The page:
Joncarlo Mark and Michael Dutton, senior portfolio managers of CalPERS' $47.5 billion alternative investment management program, resigned, confirmed Clark McKinley, spokesman for the $226.5 billion California Public Employees' Retirement System, Sacramento.
Neither Mr. Mark nor Mr. Dutton gave a reason for resigning, Mr. McKinley said.
Mr. Mark's resignation is effective March 31 and Mr. Dutton's sometime in March, Mr. McKinley said. Their duties will be taken up by other staff in the AIM program.
Messrs. Mark and Dutton announced their resignations separately sometime “earlier” within CalPERS “and we are confirming them today,” Mr. McKinley said. It isn't known what their plans are, he said.
Messrs. Mark and Dutton couldn't be reached for comment. But in a statement, Mr. Mark said, “I have decided to move on to the next stage of my life and career. … I leave CalPERS with great satisfaction that our hard-working team and I have been able to construct a top-notch, global private equity portfolio that is positioned to generate meaningful returns for years to come. ... I will begin to explore what's next for me on the career horizon.”
CalPERS officials likely will wait to replace Messrs. Mark and Dutton until the system hires a replacement for Leon Shahinian, former senior investment officer of the AIM program, who resigned the position last August. CalPERS had placed Mr. Shahinian on administrative leave in May after he was identified in a lawsuit by then-California Attorney General Edmund G. Brown Jr. against Frederico Buenrostro Jr., a former CalPERS CEO, and Alfred Villalobos, a former CalPERS board member. Mr. Villalobos was accused of improperly influencing investment decisions at CalPERS. Mr. Buenrostro was accused to taking gifts from Mr. Villalobos, according to a Pensions & Investmentsreport. Mr. Shahinian wasn't accused of wrongdoing in the suit.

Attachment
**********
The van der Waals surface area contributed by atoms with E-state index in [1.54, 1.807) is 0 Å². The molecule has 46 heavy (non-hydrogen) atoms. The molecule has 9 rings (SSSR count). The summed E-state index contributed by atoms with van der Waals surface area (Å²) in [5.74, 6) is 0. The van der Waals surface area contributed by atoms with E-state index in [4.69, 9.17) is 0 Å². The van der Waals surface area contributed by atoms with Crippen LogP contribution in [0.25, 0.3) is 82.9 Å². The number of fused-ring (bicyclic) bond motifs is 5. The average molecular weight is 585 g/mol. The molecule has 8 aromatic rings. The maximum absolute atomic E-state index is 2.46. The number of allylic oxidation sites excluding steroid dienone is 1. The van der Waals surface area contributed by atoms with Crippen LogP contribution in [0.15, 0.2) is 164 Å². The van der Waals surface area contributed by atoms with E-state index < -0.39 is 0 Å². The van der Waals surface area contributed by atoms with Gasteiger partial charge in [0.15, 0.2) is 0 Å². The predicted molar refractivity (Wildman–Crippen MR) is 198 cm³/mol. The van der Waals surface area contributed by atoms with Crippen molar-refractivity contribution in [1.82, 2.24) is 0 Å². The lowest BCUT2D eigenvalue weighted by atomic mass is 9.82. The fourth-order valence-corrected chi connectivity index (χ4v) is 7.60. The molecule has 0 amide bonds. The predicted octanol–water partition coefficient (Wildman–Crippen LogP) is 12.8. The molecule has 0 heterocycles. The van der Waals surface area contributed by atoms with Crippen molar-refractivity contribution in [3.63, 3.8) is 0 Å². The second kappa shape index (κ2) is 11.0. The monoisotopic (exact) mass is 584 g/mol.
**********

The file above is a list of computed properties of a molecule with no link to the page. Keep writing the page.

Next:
Joseph A. Dear, chief investment officer, has been serving as interim senior investment officer for the AIM program.
In a July deposition in the case, Mr. Mark said he and CalPERS' top investment staff regularly traveled on private jets and in first-class of commercial jets on trips paid for by investment managers to discuss strategy and attend meetings with various private equity firms, according to a P&I report. Mr. Mark also detailed receiving gifts of bottles of wine and Champagne, chocolates, expensive meals and a toy for his child from CalPERS' external investment managers. He said he reported none of the gifts, although required to do so by state law. Mr. Mark was not charged with wrongdoing in the case.
Mr. Dutton wasn't involved in the case.
Mr. Mark, who has been with CalPERS since 1999, “has played a key role in the development of the system's private equity program,” according to a CalPERS statement Tuesday.
Mr. Dear said in the statement, “Joncarlo has played a key role as a successful manager and investor for CalPERS. Joncarlo helped lead the CalPERS Alternative Investments Management program producing above benchmark returns during his 12-year career. His leadership also helped establish the AIM program's reputation as a pioneer in the private equity industry. In addition, as chairperson of the Institutional Limited Partners Association, he has helped spearhead important private equity industry changes that will benefit institutional investors for years to come. We thank him for his service and commitment and wish him the best in his future endeavors.”
Mr. Dutton, who joined CalPERS in 2006, headed up the CalPERS' health-care investment initiative, committing in 2007 up to $500 million for direct co-investments, health-care-focused private equity funds, and strategic joint ventures.